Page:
The first thing we have to consider at this point is the differences in connection strings and SQL syntax when targeting different providers. For the sake of simplicity I have opted to add two connection string values to my app.config file (if you are developing ASP.NET applications then this would be your web.config file) and am also using inline SQL statements. Of course, you will face a high level of complexity if you are trying to target a large number of providers and in some instances, it may make more sense to roll your own implementations of generic database coding, but for the sake of this article, we are only targeting Microsoft Access and Microsoft SQL Server databases.
The App.Config file
Below is an example of the App.Config file entries I have used to store the connection strings to the Northwind database for both Microsoft Access and Microsoft SQL Server:
<add name="System.Data.SqlClient" providerName="System.Data.SqlClient" connectionString="Data Source=YourServer;Initial Catalog=Northwind;Integrated Security=SSPI"/>
<add name="System.Data.OleDb" providerName="System.Data.OleDb" connectionString="Provider=Microsoft.Jet.OleDb.4.0;Data Source=YourPath\Northwind.mdb"/>
Note that I have used the InvariantNames that the DbProviderFactories class will require when calling the GetFactory method. This makes it easier to reference the connection strings and retrieve the DbProviderFactory concrete classes than providing your own logic to determine what provider is required and which connection string should be used. If you are interested however, ADO.NET 2.0 introduces a new DbConnectionStringBuilder class to aid in the creation of connection strings.
The next step is to retrieve some data based on the selected provider. I am assuming at this point that you still have your windows application open with the initial grid displaying the installed providers. Before we add the code necessary to retrieve data, copy and paste the following helper function that will retrieve the connection string from the App.Config file based on the selected provider in the initial grid of providers:
1 Private Function GetConnectionString(ByVal connectionStringName As String) As String
3 'Determine which provider to use and return the appropriate connection string
4 'from the configuration settings.
5 Dim returnValue As String = String.Empty
6 Dim connectionString As ConnectionStringSettings = ConfigurationManager.ConnectionStrings(connectionStringName)
8 If connectionString IsNot Nothing Then returnValue = connectionString.ConnectionString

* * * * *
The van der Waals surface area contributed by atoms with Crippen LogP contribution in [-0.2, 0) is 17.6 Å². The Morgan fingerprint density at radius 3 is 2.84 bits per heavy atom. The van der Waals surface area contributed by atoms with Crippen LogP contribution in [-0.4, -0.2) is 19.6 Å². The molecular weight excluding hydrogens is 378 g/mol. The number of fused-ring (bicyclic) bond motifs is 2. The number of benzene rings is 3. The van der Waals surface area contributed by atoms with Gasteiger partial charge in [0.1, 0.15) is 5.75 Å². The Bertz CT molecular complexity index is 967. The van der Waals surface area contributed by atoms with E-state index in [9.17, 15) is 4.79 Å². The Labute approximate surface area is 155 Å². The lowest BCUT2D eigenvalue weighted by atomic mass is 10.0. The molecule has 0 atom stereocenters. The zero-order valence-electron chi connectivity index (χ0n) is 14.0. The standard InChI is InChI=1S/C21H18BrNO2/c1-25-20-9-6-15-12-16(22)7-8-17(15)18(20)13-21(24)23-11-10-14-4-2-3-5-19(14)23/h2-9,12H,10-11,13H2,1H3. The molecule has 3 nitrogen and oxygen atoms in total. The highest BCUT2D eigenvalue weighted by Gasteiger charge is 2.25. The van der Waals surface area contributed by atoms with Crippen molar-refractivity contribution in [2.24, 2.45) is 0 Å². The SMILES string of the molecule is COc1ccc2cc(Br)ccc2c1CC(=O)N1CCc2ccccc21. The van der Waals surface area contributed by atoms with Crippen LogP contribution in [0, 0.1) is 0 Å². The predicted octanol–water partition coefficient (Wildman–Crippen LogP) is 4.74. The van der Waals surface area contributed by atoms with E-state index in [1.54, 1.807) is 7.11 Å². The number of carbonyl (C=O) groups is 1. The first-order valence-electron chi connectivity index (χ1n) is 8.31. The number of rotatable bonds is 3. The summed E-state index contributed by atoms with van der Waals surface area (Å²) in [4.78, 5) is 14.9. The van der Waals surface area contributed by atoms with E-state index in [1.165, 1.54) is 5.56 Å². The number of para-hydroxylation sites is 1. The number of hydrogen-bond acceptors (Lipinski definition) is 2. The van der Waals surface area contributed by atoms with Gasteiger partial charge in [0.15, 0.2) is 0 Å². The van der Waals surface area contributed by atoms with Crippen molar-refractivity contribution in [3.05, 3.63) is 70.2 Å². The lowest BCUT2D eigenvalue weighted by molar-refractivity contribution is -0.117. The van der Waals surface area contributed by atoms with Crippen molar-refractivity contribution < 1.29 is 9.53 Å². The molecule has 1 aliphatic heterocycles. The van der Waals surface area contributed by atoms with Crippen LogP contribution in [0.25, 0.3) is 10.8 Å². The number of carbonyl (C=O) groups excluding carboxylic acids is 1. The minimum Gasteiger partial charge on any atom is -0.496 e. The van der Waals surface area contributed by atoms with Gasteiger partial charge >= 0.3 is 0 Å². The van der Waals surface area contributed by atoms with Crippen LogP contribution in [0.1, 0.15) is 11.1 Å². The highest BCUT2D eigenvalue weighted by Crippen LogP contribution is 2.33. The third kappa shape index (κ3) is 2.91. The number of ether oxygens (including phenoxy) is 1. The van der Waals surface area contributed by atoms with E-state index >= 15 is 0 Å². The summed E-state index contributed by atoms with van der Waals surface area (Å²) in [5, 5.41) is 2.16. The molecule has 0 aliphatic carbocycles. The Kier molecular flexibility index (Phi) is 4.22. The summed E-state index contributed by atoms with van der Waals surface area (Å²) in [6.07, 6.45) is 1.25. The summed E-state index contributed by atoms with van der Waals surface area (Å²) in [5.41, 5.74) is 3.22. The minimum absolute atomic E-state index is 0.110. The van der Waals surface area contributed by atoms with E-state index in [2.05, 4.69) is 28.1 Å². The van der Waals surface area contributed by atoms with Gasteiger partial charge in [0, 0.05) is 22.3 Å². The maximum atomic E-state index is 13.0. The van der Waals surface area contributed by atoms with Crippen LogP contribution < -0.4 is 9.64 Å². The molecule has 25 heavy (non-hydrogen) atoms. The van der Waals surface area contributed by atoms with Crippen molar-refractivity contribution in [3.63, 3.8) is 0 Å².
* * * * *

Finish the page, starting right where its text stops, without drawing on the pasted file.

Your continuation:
10 Return returnValue
12 End Function
Add another DataGridView to this form and also a button and then place the following code in the click event of the button:
1 Private Sub retrieveCustomersButton_Click(ByVal sender As System.Object, ByVal e As System.EventArgs) Handles retrieveCustomersButton.Click
3 'Retrieve the Invariant Name from the selected row in the grid of available providers
4 Dim providerName As String = availableProvidersGrid.CurrentRow.Cells(2).Value.ToString
6 'Retrieve a connection string based on the Invariant Name. Note that the app.config file
7 'contains two connection strings with the names System.Data.OleDb and System.Data.SqlClient
8 Dim connectionString As String = GetConnectionString(providerName)
10 'If a connection string was obtained (i.e. SQL or OleDb were selected) then
11 'retrieve a concrete provider factory based on the provider name and load
12 'the customers into the Data Grid
13 If connectionString IsNot Nothing AndAlso connectionString.Length > 0 Then
15 Dim providerFactory As DbProviderFactory = DbProviderFactories.GetFactory(providerName)
16 LoadCustomersIntoGrid(providerFactory, connectionString)
18 End If
20 End Sub
And finally, add the following routine:
1 Private Sub LoadCustomersIntoGrid(ByVal dbProvider As DbProviderFactory, ByVal connectionString As String)
3 Dim customersSQL As String = "SELECT CustomerID, CompanyName, ContactName FROM Customers"
4 Dim dt As New DataTable("Customers")
6 'Retrieve a connection object
7 Dim connection As DbConnection = dbProvider.CreateConnection
8 connection.ConnectionString = connectionString
10 'Retrieve a command object to execute the customersSQL statement
11 Dim command As DbCommand = dbProvider.CreateCommand